Mt Ōyama

My intention, when I arrived in Japan, was to do a bit of hiking and perhaps climb the revered Mt Fuji.

Now, 7 weeks into my trip, whilst I have done lots of exercise, I have not yet scaled any mountains.

But when I read a recent blog entry about Mt Ōyama I was immediately inspired to get off my butt and spend several hours in the great outdoors.

Mt Ōyama literally means “big mountain” yet at 1252m above sea level it’s pretty tame by Japanese standards. In comparison, Mt Fuji is 3x the height at 3776m.

Yet I had heard it’s a popular and challenging climb with many steps and a good view of Mt Fuji on a clear day.

With a bright, sunny forecast of 33 degrees C and blue skies, I was not keen to swelter in Tokyo and so figured it was the opportune time to just do it!

Waking early I pack a simple lunch and 2 litres of water into my camelbak, determined to travel as light as possible.

Making my way through the morning chaos of Shinjuku station, I feel familiar with the Odakyu Odawara Line as its the same we used to get from Tokyo to Hakone.

The cost to Isehara is only ¥570 one-way and a separate ticket is unnecessary if you use a PASMO.

As luck would have it, the 7.08am Express is due in a few minutes so I’ve timed it well. Whilst it’s the same train line to Hakone it’s neither as quick nor as comfortable as the luxury “Romance Car” because it’s a suburban commuter train.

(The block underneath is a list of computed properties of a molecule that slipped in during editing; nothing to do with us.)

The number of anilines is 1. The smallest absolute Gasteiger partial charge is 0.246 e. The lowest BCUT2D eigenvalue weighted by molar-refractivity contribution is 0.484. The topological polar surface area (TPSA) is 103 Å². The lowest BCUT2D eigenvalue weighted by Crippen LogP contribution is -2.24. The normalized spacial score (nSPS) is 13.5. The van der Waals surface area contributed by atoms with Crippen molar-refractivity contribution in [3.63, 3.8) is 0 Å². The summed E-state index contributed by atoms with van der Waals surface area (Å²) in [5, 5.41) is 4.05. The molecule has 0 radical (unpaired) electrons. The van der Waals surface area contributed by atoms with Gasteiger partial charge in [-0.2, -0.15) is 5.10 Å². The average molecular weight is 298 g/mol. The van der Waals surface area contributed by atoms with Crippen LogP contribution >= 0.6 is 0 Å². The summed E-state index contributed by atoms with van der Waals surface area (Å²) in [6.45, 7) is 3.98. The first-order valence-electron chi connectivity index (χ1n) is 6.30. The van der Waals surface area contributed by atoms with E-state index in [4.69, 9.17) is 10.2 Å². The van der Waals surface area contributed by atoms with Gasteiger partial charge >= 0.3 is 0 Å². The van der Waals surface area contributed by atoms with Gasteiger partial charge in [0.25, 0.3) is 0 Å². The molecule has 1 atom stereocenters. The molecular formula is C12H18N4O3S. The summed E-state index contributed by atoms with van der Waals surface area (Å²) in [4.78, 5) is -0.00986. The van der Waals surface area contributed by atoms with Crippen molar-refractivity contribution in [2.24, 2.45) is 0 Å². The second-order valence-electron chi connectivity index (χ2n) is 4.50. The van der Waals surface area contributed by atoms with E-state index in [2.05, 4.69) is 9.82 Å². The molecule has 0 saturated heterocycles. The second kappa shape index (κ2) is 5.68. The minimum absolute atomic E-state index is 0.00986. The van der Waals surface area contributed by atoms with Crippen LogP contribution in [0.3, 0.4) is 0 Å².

When I hop on it is not crowded and I can find a seat if I want one. But after a few stops we’re full to overflowing. Morning peak hour I suppose. Wow! I finally get to experience something I’ve only heard about as Tokyo legend: “rubbing shoulders and sharing intimate, personal space with complete strangers as we’re literally packed in like a tin of sardines.” Awesome!

Looking around I see earphones plugged in, blank stares, no conversations, hands grasping the overhead hand-holds, and frantic last-minute homework being completed by young students: the universal commute for millions all over the world.

Those sitting are falling asleep from the gentle rocking motion and the warm, humid conditions.

However, once we pick up speed, a cool breeze provides some respite. Or is that the air-conditioning? Never mind. It works for me!

Travel time is just 1 hour. But then there’s the option to either walk 8km (about 2 hours) or transfer to the Kanagawa Chuo Kotsu I-10 bus from Terminal 4 that goes directly to the Oyama Cable, the last stop. The one-way fare is ¥300 and takes less than 25 minutes. I know I’ll be doing enough walking up and down the mountain therefore I opt for the bus.

When we arrive at the terminus it’s pretty straight forward. Head towards the sound of the running water. Then follow the steps up past all the little vendors selling their wares.


The region is known for its tofu and spinning tops. But I’m not one for buying trinkets and souvenirs.



Rather than take the funicular half-way to the lesser shrine called Afuri Jinja Shimosha I immediately start climbing the stairs. Although they call it a cable car it’s actually on tracks rather than hanging suspended. And I think it runs between 9am4.30pm so I could have caught the first one. But I am here to hike!

The birds are singing, the sun is shining, and there are no crowds. It’s as if I have the track to myself. There is obviously a clear benefit to hiking mid-week if you want to avoid the crowds as I count no more than 30 people hiking with me the entire day.


After about 10 minutes I notice a detour but I think it leads to the funicular so I double-back and continue onwards and upwards.